I had some interesting conversations in the last few weeks on the evolution of KM, especially given Nancy Dixon's evolution model.
It made me ponder on my own KM thinking over the past 19 years, and how that has evolved.
Stage 1 - focus on one or two tools
When I was working in Norway in the early to mid 90s, our KM approach was very simple. We were focusing on one or two KM processes - the Retrospect, and a Lessons Database, under the care of a Knowledge Manager (me). In hindsight, this was a naive and rudimentary approach, and the lessons built up and up in the database until it became too full and too daunting for people to use as reference. We were focusing on one or two tools, and missing large chunks of KM.
There are quite a few organisations still at this stage. They have bought SharePoint, and think that this will deliver KM. Or they embed lesson-learning in their process, and expect that this will deliver results. Or they have Communities of Practice. Or Wikis. Or blogs.
But one tool alone will not deliver Knowledge Management.
Stage 2 - build a toolbox.
When I left Norway in 1997 and joined the BP Knowledge Management team, we already realised that we needed more than one KM tool. This is when we discovered the Learning Before, During and After model, and when we started to put together a Knowledge Management Toolbox including After Action Reviews, Peer Assist, Knowledge Assets, as well as the tools mentioned above. Certainly that gave us a little more in the way of success, but the success was largely down to the intervention of the KM team, and when the KM team withdrew, knowledge-sharing died away. That's because a toolbox is not enough. The BP toolbox was not embedded into the work practices of the organisation, the roles were not in place, and there was no governance. The attitude to KM was "here are a bunch of tools - we invite you to use them to deliver value". And largely, the organisation declined the invitation.
There are many organisations at this stage. We meet many of them in our consultancy practice. They have defined a KM toolbox - in some cases a very extensive toolbox. But KM remains optional, and it remains separate form the normal work process.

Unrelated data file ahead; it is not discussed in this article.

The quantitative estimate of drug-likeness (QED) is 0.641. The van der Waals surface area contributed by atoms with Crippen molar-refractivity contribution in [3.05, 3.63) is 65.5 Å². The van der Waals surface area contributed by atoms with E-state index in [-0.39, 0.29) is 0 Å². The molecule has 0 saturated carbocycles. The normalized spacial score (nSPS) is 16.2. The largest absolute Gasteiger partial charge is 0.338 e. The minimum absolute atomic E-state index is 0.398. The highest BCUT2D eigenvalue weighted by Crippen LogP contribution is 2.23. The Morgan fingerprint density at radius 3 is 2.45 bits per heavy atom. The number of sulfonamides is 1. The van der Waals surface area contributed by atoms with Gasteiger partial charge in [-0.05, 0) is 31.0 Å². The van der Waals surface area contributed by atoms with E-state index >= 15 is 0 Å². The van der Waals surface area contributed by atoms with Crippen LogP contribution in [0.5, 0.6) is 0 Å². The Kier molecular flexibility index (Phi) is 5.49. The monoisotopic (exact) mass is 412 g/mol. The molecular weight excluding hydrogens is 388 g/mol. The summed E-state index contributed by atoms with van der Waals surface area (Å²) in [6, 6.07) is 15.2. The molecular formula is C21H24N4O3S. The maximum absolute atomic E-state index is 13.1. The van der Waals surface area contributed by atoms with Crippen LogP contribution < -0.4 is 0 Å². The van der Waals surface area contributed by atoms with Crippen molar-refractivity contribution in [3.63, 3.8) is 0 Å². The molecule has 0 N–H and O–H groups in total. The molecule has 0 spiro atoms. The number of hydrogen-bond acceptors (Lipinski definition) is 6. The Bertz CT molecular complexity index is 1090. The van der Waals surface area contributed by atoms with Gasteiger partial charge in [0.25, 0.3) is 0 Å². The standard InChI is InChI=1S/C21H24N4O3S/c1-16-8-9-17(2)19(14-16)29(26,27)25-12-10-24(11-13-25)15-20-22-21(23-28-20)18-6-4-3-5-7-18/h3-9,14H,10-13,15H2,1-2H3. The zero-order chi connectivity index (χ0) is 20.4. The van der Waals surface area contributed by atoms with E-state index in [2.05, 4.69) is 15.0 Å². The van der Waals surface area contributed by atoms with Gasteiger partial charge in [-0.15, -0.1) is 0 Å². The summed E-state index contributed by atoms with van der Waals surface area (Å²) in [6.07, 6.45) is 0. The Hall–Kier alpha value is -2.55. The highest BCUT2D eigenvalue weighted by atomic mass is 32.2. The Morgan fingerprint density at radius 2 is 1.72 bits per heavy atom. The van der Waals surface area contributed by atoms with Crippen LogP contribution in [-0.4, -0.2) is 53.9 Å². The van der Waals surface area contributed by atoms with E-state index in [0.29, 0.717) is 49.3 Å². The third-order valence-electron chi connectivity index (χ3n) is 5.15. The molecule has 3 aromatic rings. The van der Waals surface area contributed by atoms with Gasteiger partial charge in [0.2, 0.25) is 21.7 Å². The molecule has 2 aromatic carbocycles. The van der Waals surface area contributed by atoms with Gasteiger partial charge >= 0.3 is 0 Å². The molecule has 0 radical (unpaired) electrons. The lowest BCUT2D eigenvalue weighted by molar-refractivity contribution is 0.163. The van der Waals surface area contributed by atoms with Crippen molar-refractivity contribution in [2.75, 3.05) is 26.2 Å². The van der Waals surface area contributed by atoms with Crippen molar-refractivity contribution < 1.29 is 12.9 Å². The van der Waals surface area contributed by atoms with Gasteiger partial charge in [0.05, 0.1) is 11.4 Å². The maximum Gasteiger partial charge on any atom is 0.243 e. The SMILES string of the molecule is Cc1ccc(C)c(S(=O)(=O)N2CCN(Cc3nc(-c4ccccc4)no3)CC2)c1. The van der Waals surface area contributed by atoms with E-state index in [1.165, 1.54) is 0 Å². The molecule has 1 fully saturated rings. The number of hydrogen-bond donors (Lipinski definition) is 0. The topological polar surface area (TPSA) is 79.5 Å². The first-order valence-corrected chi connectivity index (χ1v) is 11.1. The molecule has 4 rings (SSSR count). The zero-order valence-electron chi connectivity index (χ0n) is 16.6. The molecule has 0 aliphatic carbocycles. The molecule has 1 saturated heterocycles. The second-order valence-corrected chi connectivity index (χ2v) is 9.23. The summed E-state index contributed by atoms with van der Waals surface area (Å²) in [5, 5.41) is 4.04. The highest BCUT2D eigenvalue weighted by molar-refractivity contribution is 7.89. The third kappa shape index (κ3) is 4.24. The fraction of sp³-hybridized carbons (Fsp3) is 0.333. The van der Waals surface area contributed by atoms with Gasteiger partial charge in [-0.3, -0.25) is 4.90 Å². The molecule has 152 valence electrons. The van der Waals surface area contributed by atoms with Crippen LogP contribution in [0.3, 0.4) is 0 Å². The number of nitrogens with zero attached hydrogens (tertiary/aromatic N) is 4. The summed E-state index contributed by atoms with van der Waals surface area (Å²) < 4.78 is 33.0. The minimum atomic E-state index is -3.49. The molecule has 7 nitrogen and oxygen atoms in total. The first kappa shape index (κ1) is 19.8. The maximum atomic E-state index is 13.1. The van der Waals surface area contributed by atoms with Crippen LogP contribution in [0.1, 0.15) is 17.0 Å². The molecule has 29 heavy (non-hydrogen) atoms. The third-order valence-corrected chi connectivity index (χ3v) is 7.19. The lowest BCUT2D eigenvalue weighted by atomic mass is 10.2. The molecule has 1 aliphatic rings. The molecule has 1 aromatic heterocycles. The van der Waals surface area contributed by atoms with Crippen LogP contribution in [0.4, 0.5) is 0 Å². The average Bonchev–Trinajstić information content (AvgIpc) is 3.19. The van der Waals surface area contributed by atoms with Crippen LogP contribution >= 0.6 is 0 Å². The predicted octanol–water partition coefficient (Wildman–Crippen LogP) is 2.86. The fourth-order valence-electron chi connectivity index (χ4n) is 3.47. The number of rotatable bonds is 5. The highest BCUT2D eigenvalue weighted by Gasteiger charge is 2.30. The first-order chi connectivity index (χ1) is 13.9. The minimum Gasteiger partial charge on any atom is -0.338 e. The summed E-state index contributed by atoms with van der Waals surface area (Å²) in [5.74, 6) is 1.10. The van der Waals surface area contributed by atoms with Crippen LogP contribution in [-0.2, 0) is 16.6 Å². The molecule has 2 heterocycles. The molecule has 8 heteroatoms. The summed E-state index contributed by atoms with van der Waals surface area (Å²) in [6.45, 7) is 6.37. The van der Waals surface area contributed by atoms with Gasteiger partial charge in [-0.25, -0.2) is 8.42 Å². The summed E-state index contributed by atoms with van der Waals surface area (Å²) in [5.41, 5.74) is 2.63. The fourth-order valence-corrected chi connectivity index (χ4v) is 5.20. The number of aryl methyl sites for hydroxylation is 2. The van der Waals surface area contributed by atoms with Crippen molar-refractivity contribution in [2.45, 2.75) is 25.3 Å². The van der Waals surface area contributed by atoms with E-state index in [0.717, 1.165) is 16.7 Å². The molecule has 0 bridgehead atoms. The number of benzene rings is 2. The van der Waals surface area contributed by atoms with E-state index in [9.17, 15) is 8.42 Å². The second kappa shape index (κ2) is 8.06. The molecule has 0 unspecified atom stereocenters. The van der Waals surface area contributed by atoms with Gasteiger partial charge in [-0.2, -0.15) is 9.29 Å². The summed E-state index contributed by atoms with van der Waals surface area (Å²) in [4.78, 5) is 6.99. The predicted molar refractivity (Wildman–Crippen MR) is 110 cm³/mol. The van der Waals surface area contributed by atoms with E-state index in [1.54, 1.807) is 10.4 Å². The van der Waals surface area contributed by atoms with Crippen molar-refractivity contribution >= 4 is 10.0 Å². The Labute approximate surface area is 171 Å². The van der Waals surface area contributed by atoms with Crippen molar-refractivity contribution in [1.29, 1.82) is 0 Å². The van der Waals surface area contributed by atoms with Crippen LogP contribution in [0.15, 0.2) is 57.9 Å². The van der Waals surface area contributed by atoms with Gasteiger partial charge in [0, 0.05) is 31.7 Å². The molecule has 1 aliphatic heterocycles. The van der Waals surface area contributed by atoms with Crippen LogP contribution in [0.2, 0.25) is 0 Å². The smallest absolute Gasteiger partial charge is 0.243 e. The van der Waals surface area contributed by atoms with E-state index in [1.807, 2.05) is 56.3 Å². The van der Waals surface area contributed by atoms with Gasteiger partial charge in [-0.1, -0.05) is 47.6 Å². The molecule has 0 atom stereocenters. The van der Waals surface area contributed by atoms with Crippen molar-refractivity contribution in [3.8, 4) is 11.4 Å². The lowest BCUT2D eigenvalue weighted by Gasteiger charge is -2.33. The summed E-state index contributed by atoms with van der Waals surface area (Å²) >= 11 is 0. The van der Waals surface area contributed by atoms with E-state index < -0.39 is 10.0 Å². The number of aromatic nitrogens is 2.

A toolbox alone will not deliver sustainable KM.
Stage 3 - implement a Framework.
When I let BP in 1999, Knowledge management was still at the Toolbox stage. Perhaps the Drillers had taken it further, but even they were struggling to make it work. In 2004 Tom and I worked with BP again to do a major review of Knowledge Management, and to look at where it was working, and what was missing. That's where the concept was born of a Knowledge Management Framework - a small defined set of tools, embedded into business process, and a small defined set of roles embedded into the organisational structure, all under an umbrella of Governance. At last, Knowledge Management was beginning to take on the aspects of other management systems, and to build a framework of roles, processes, technologies and governance which could be made part of the business. Just as Financial Management is not a single tool - budgets for example, or invoicing - and is not a toolbox ("you can try writing budgets if you like - here's a guide"), but is a complete framework embedded into the business process, so Knowledge Management needs a framework.
Where you see KM working well - in the Military, for example - they have such a framework in place. Increasingly we are beginning to see this happening in industry, as organisations realise they have to evolve beyond steps 1 and 2, in order to build a robust sustainable approach Io KM which can be embedded into "business as usual".